ON THIS DAY - September
2 September 1805: Nelson to Captain Henry Blackwood who had called at Merton, "I am sure you bring me news of the French and Spanish Fleets, and I think I shall yet have to beat them".
4 September 1805: Lady Hamilton writes to Lady Bolton, "My dear friend I am going broken-hearted, as our dear Nelson is immediately going. It seems as though I have had a fortnight's dream, and am awoke to all the misery of this cruel separation."
6 September 1803: Vice Admiral Horatio Nelson writes to his solicitor for his will: " I send you a Codicil to my Will, which you will not communicate to any person breathing; as I would wish you to open, read it, and if not drawn up properly, send me a copy, and I will execute it. It is possible that my personal estate after the disposal of the furniture at Merton, may not amount to £4,000; and sooner than this legacy, or any other, should go unpaid, I would saddle Bronté, or any other estate with legacies."
10 September 1789: On half pay Captain Horatio Nelson asks Captain William Locker: "Is there any idea of our being drawn into a quarrel by these commotions on the continent? I will take care to make my application in time."
13 September 1805: Vice Admiral Horatio Nelson writes in his private diary, "At half past-ten drove from dear dear Merton where I left all which I hold dear in this world, to go to sea to serve My King and Country. May the Great God whom I adore enable me to fulfil the expectations of my Country; and if it is His good pleasure that I should return, my thanks will never cease being offered up to the throne of His Mercy".
14 September 1805: On arrival at Portsmouth from Merton Vice Admiral Horatio Nelson writes in his private diary: "At six o'clock arrived at Portsmouth, and having arranged all my business, embarked at the bathing machines with Mr Rose and Mr Canning at two; got on board the Victory at St Helens, who dined with me; preparing for sea".
17 September 1805: Vice Admiral Horatio Nelson writes off the Eddystone to Emma Hamilton: "I entreat my dear Emma, that you will cheer up; and we will look forward to many happy years, and be surrounded by our children's children. God Almighty can, when he pleases remove the impediment [his marriage to Lady Nelson".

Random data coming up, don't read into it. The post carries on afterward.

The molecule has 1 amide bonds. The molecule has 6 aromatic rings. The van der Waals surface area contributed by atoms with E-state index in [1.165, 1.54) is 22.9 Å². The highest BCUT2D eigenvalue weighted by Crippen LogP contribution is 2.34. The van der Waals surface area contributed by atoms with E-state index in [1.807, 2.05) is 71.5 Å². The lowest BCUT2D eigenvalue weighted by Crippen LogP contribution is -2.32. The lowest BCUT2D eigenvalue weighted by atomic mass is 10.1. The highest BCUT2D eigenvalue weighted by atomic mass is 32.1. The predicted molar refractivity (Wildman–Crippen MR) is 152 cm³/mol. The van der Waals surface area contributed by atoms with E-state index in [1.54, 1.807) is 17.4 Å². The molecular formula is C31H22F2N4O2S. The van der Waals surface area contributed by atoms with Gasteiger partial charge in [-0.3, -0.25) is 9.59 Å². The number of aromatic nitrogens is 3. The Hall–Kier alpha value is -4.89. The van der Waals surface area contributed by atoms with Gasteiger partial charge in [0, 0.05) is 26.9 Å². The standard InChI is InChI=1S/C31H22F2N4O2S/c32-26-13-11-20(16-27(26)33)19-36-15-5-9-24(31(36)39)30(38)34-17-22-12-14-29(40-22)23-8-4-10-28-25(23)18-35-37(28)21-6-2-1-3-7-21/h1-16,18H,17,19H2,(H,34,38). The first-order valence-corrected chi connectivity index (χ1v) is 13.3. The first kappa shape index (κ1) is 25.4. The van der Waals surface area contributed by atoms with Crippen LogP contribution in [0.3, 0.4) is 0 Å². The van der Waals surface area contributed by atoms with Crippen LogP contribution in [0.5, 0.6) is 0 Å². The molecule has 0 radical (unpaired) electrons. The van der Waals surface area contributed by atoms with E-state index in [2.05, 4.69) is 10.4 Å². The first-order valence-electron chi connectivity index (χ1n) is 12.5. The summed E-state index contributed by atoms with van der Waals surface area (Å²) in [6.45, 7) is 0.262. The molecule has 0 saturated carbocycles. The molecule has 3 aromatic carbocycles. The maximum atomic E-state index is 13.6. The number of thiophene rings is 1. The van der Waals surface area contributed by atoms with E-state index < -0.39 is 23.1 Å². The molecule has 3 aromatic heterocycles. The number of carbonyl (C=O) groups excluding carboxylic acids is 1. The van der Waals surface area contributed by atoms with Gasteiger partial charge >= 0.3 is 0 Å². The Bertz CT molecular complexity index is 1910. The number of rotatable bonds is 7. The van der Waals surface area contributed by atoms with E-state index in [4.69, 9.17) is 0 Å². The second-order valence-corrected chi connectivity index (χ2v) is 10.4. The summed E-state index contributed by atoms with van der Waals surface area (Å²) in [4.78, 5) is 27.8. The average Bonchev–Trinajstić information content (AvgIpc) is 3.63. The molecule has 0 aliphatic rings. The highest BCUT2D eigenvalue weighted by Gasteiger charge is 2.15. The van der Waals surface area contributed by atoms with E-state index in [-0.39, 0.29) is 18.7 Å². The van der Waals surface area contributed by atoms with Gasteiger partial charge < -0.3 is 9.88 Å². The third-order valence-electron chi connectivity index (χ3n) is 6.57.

18 September 1794: Captain Horatio Nelson takes the island of Capraja. To the Governor, enclosing capitulation terms: "Had your answer been a refusal to treat, our attacks by Land and Sea would have commenced, and the lives and property of innocent inhabitants would have been sacrificed by tour fruitless attempt against the superior forces attacking you".
21 September 1796: Commodore Nelson explains to Admiral Sir John Jervis that because of Spain's neutrality he would not take the Spanish vessel La Vengeance, "Although I own my fingers itched for it".
24 September 1793: Off Leghorn Captain Horatio Nelson wrote: "An express came that a French man-of-war, and three sail under her convoy, had anchored under Sardinia. . . Unfit as my ship was, I had nothing left for the honour of our country but to sail, which I did two hours afterwards. It was necessary to show them what an English man-of-war would do".
25 September 1805: Vice Admiral Horatio Nelson off Cape St Vincent, sends Thunderer and Euralyus ahead to announce his approach. To Vice Admiral Cuthbert Collingwood, he writes, "If you are in sight of Cadiz not only may no salute take place, but also that no Colours may be hoisted, for it is well not to proclaim to the enemy every Ship which may join the Fleet".
27 September 1801: Captain Edward Parker, wounded on the night of 15 August during the attack on the French flotilla at anchor of Boulogne, dies. Vice Admiral Horatio Nelson was very fond of Parker and said, "He suffered much and can suffer more". Nelson subsequently paid for Parker's memorial at Deal, which was subsequently conserved by The 1805 Club.
29 September 1758: HORATIO NELSON was born at Burnham Thorpe, Norfolk, England.